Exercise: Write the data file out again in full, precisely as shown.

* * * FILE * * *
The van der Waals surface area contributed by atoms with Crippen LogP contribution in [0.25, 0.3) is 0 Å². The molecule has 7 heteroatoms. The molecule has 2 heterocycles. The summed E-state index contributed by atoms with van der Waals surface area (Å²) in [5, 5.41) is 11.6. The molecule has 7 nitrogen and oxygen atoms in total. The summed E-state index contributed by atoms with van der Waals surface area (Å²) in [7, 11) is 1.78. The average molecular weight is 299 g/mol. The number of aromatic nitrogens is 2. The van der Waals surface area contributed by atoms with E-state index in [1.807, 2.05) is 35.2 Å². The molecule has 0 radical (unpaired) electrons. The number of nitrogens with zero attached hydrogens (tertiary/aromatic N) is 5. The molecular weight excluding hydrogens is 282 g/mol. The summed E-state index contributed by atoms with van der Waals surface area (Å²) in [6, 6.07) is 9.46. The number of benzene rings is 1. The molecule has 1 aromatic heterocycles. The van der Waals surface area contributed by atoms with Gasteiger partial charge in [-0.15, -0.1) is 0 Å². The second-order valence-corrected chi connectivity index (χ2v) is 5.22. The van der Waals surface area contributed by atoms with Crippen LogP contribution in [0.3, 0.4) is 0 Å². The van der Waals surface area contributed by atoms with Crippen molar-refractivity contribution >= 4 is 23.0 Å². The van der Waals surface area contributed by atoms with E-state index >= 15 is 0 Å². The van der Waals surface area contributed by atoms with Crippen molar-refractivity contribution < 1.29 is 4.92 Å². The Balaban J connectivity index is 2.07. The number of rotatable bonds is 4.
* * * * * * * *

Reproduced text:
The van der Waals surface area contributed by atoms with Crippen LogP contribution in [0.25, 0.3) is 0 Å². The molecule has 7 heteroatoms. The molecule has 2 heterocycles. The summed E-state index contributed by atoms with van der Waals surface area (Å²) in [5, 5.41) is 11.6. The molecule has 7 nitrogen and oxygen atoms in total. The summed E-state index contributed by atoms with van der Waals surface area (Å²) in [7, 11) is 1.78. The average molecular weight is 299 g/mol. The number of aromatic nitrogens is 2. The van der Waals surface area contributed by atoms with E-state index in [1.807, 2.05) is 35.2 Å². The molecule has 0 radical (unpaired) electrons. The number of nitrogens with zero attached hydrogens (tertiary/aromatic N) is 5. The molecular weight excluding hydrogens is 282 g/mol. The summed E-state index contributed by atoms with van der Waals surface area (Å²) in [6, 6.07) is 9.46. The number of benzene rings is 1. The molecule has 1 aromatic heterocycles. The van der Waals surface area contributed by atoms with Gasteiger partial charge in [-0.15, -0.1) is 0 Å². The second-order valence-corrected chi connectivity index (χ2v) is 5.22. The van der Waals surface area contributed by atoms with Crippen LogP contribution in [0.3, 0.4) is 0 Å². The van der Waals surface area contributed by atoms with Crippen molar-refractivity contribution >= 4 is 23.0 Å². The van der Waals surface area contributed by atoms with E-state index >= 15 is 0 Å². The van der Waals surface area contributed by atoms with Crippen molar-refractivity contribution < 1.29 is 4.92 Å². The Balaban J connectivity index is 2.07. The number of rotatable bonds is 4.